Harmless but annoying gallinipper mosquitoes following Hurricane Florence

Krisztian Magori summarizes the recent media coverage of large swarms of mosquitoes in the Carolinas following flooding post-Hurricane Florence.

Three weeks ago, on September 13, all major news outlets in the United States were filled with coverage of Hurricane Florence as it approached the Carolinas. Thinking about the aftermath, I started to worry about the potential of increased mosquito production and disease transmission. Being in Washington State, I chose the most natural solution: I shouted the question out on Twitter for all to see. I received a prompt reply from Vector Disease Control International (VDCI) and the Southern Regional Center of Excellence in Vector-borne Disease, located at the University of Florida. Their consensus was that it is unlikely that there will be a large increase in disease transmission (e.g. West Nile), this late in the season, but there might be a large increase in nuisance floodwater mosquitoes, which will necessitate a response.

It turns out that they were exactly right. A couple days ago I started seeing reports of swarms of particularly large mosquitoes attacking people in inundated areas of the Carolinas. The first reports started to appear around September 24, roughly a week after the flooding caused by Florence started. Since then, numerous media outlets have picked up the story, ranging from local to national media, from serious to downright conspiracy theories. So what’s going on, and do we have to worry about disease transmission?

While there are 176 mosquito species that inhabit the United States, only a handful of those are responsible for the majority of disease transmission. The mosquito responsible for the flurry of media coverage in the last few days is Psorophora ciliate, or otherwise known as the gallinipper. The origins of this term are obscure, but it has been used for this particularly large and aggressive mosquito at least since the 1800s. Adults of this species can grow to a wingspan of 6-7 mm, to roughly 20 times the size of some smaller mosquito species. Having this large size, they have proportionally large proboscis, which they can use to feed on large mammals, as they are able to feed through the hides of cattle. They can grow this large from eggs within a week, because their larvae are one of the few mosquito species that predates on other mosquito larvae or even on tadpoles sometime. They are considered floodwater mosquitoes because adult females can lay their eggs on damp soil, where the eggs can dessicate and survive over the winter. Subsequent flooding in the spring and summer month activates them, and they hatch to continue their life cycle. They are a native mosquito species of the southeastern US, their distribution ranging from western Texas to Florida and all the way up to Maine. However, they are typically rare, and large swarms such as documented on the videos on social media are exceptional. Fortunately, while this mosquito has been found to be infected with some arboviruses, it is not considered a competent vector for any of the disease we usually worry about such as West Nile virus.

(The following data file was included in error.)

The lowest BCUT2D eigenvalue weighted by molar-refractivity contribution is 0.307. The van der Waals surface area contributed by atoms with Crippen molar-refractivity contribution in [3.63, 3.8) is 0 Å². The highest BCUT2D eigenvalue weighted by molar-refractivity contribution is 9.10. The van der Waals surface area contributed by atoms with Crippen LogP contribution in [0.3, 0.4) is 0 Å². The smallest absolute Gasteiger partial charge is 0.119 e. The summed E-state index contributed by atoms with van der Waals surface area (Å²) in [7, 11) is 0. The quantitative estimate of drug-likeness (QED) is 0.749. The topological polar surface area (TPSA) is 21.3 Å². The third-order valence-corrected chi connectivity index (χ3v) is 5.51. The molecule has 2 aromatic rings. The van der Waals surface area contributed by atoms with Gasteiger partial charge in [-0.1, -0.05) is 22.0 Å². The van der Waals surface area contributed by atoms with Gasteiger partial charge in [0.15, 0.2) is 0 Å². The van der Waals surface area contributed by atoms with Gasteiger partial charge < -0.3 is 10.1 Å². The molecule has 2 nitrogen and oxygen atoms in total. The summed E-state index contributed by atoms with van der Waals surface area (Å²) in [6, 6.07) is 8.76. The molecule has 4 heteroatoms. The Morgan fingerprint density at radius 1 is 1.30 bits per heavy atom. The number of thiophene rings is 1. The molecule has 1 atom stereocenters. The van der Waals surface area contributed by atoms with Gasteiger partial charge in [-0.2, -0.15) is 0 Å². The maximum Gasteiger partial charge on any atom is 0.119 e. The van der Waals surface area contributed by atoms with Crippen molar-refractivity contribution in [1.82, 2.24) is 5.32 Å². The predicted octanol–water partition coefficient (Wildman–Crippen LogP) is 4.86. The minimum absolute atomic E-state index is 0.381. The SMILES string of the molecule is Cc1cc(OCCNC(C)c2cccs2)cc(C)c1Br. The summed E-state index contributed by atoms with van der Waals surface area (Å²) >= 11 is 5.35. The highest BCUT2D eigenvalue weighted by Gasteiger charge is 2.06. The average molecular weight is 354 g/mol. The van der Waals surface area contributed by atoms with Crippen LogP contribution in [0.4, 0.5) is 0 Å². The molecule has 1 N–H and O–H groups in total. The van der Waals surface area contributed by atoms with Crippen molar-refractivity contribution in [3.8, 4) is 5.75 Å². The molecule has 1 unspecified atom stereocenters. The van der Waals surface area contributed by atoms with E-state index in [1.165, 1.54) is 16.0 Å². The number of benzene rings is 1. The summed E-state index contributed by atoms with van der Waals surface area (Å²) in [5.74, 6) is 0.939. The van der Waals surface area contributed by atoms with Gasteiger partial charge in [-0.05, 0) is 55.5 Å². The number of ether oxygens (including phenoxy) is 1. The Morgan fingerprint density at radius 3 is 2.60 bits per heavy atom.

While it’s reassuring that the bite of this mosquito will not make people sick, their aggressive biting can hamper already difficult recovery efforts. That is why Roy Cooper, the Governor of North Carolina, ordered $4 million of funding for mosquito control efforts in the 27 counties under a major disaster declaration in the aftermath of Hurricane Florence. Horry County in South Carolina also authorized to spend $3 million in emergency mosquito control the ‘gallinipper’ and other mosquitoes. Fortunately, eggs of this mosquito all hatched at once as the floodwater rose, so as floodwaters recede, and the weather cools, there shouldn’t be another wave of them coming this year. However, the adults will lay their eggs, which will be staying in the soil, waiting for another big flood coming in the future. In fact, with climate change increasing the frequency and intensity of extreme weather events, we might have to get more familiar with the gallinipper mosquitoes – in an unpleasant way.

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